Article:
|Publication: The Times Of India||Ahmedabad;|
Oscar-winning Hollywood director Bruce Beresford was in Mumbai recently to scout for actors for a film on former Indian Prime Minister Indira Gandhi. In an exclusive interview, he tells Dhamini Ratnam why he is betting on a newcomer to play lead TIMES NEWS NETWORK
BRUCE BERESFORD is by his own admission, fascinated by India. Which is why, when the script for Birth of a Nation, a film on Indira Gandhi dropped into his email inbox while he was holidaying in Hawaii last year, he took barely 48 hours to respond with a 50-pager Word document with questions and clarifications.
“The thing about scripts,” says the 71-year-old director of Driving Miss Daisy (which won the Oscar in the best film category in 1990), “is that they pile up. I always read scripts as soon as I get them.”
The script Beresford read was in its 27th draft. Krishna Shah, who demands instant recollection as the man behind the 1978 film Shalimar, wrote the first draft in 1986. The USA-based Hollywood producer wasn’t able to figure out which story to tell from Gandhi’s life.
“Her life is like a Russian melodrama, with a plethora of characters. Then I came across the Bangladesh war, and realized that this episode best exemplified her. She stood up to Yahya Khan (the then Pakistani President), whom nobody wanted to touch, since he was friends with (US President) Nixon. She could not bear the brutality against the people of East Bengal,” explains Shah.
Excerpts from the interview:
Where were you at the time of the Bangladesh war?I was in England, where I worked till 1972 at the British Film Institute. I remember that there were a lot of news items about Indira Gandhi at the time. It was a long time ago, but I was an admirer. The general turn was that she was pretty remarkable, a sort of an Indian Mrs Thatcher. But, by the time I got the script, 40 years had passed.
Did you ever think then that you would make a film on her?No, I never thought I would. It was a fascinating story, though — the rise of a woman to such extraordinary power, which in itself was very rare. Besides, she was a woman, who was also, to put it mildly, formidable. I felt that it would be better if such a film would be made by an Indian, rather than an outsider like me. Then, when I read Krishna’s script, I thought I don’t know why I should rule myself out. Maybe as an outsider, I can bring some objectivity. The last film I did — Mao’s Last Dancer — was about Chinese politics. I thought, if I could do that, you know...
Tell us a bit about your research on Indira Gandhi.I assumed that there would be many films on Indira, given the huge number of films made in India. There were none that I knew of. I searched for her online, and read up, largely to see how accurate the script was. The dialogue’s good. I’ve even started on a couple of biographies that I downloaded from Kindle.
What is the perspective that you are trying to bring in?One of the key tasks is to humanise Indira Gandhi and capture her personality. This is why I like doing films, and if I may say so myself, it’s what I’m good at. I’ve done a number of historical films, and it has always been important for me to portray people with sympathy, warts and all. I want to show them as rounded personalities, not flawless beings, but still capable of admiration.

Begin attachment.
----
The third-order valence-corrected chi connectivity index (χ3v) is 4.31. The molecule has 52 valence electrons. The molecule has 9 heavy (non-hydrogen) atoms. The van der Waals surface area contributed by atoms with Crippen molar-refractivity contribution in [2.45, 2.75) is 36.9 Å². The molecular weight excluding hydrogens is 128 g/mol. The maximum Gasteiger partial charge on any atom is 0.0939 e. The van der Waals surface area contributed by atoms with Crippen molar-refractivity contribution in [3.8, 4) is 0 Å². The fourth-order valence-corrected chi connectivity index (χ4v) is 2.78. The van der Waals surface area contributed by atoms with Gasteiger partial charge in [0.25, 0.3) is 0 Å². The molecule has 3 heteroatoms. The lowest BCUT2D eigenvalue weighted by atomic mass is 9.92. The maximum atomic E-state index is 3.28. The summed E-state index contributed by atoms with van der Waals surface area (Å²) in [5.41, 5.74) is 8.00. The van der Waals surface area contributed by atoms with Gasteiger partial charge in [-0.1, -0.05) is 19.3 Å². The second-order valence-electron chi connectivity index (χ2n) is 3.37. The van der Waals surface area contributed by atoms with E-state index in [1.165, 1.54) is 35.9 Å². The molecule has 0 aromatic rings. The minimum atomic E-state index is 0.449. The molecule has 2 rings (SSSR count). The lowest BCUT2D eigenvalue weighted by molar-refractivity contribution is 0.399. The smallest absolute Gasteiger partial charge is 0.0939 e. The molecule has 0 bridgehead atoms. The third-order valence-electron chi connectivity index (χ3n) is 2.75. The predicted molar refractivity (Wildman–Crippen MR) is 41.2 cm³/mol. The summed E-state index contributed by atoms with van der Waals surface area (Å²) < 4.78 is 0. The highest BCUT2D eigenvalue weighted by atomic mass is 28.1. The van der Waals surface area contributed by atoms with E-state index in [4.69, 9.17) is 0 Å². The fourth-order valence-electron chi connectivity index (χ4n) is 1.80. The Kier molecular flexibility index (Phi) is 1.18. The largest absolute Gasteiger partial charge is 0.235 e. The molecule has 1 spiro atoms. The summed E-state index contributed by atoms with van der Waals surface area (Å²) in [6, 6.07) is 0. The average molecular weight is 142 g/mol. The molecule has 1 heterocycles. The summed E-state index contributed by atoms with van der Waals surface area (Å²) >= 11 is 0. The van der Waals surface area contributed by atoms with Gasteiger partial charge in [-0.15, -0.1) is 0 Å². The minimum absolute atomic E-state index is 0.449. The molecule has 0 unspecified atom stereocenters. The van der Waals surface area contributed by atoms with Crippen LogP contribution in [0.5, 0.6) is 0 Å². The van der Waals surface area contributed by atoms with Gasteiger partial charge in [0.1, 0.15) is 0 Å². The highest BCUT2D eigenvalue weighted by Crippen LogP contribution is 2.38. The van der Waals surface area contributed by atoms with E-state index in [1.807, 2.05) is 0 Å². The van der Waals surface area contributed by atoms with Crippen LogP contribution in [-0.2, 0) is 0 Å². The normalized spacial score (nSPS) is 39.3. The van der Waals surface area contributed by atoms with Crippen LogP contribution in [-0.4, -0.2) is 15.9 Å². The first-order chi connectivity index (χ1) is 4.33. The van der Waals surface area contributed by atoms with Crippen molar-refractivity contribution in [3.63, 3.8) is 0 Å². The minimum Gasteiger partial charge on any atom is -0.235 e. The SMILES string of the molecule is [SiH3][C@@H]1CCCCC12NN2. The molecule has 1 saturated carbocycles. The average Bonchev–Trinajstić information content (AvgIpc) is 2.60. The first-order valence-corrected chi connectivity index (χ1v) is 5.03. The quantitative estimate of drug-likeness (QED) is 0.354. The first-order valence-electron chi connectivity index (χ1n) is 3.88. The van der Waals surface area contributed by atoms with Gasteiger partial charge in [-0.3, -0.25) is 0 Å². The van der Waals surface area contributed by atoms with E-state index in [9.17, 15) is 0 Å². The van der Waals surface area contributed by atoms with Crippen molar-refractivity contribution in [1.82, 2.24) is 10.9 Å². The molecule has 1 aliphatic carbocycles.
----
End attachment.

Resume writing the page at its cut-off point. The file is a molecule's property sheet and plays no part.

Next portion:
One aspect that will come into play is her politics. For a lot of liberals, Indira Gandhi was a dictator, and her policies were problematic.That is really what makes the film interesting. If you look at the biographical films done in the 1930s, they were completely idolatrous. Audiences now, are far more sophisticated. They don’t want to see people simply idolized. They want to see elements of controversy. To make a biographical film, you need character conflict, people who have weaknesses that they then overcome, or perhaps don’t, but certainly deal with.
So what are the flaws you’d depict?It’s too early for me to answer that. Once the film is absolutely locked in... I’ll refine all the thoughts. One thing I do know is that she was extraordinarily wilful, which I’m glad about, because it gives us enough conflict for the story. I personally, admire that trait.
The Gandhi family is very particular about the way it is portrayed. Did you need to take permission to make this film, or let them know of your plans?I’ve had nothing to do with that.
(Krishna Shah): This story is in the public domain and as an artiste, I have the right to interpret and depict it, based on factual material. They (Gandhis) know I am doing this film. I haven’t sought any permission, nor do I need to. Through intermediaries, however, we have informed them.
You are keen to cast a newcomer to play Indira Gandhi. Why is that?The one thing that we’re keen on is that the actor bear some resemblance to Indira Gandhi. We have met a number of actors, gone through several known actresses, but the jury’s still out. I’m weary of prosthetics — they take forever to put on and tire out the actor before the shot.
(Krishna Shah): If we have a newcomer, we may surround her with some well-known actors. Indian cinema is star-driven. Nana Patekar matches Jayaprakash Narayan rather well. Shah Rukh (Khan) matches Jawahar Lal Nehru. Paresh Rawal would make a great Yahya Khan. But we haven’t approached them yet. That’ll take a few months. We hope to shoot the film between October and December this year. We’re looking at a November 2013 release, in time for the 2014 Oscars.
While media reports have thrown up Madhuri Dixit and Priyanka Chopra’s names, Bruce Beresford says he’d rather have a newbie play Indira Gandhi
Indira Gandhi was India’s prime minister from 1966 to ’77, and served a fourth term in the ’80s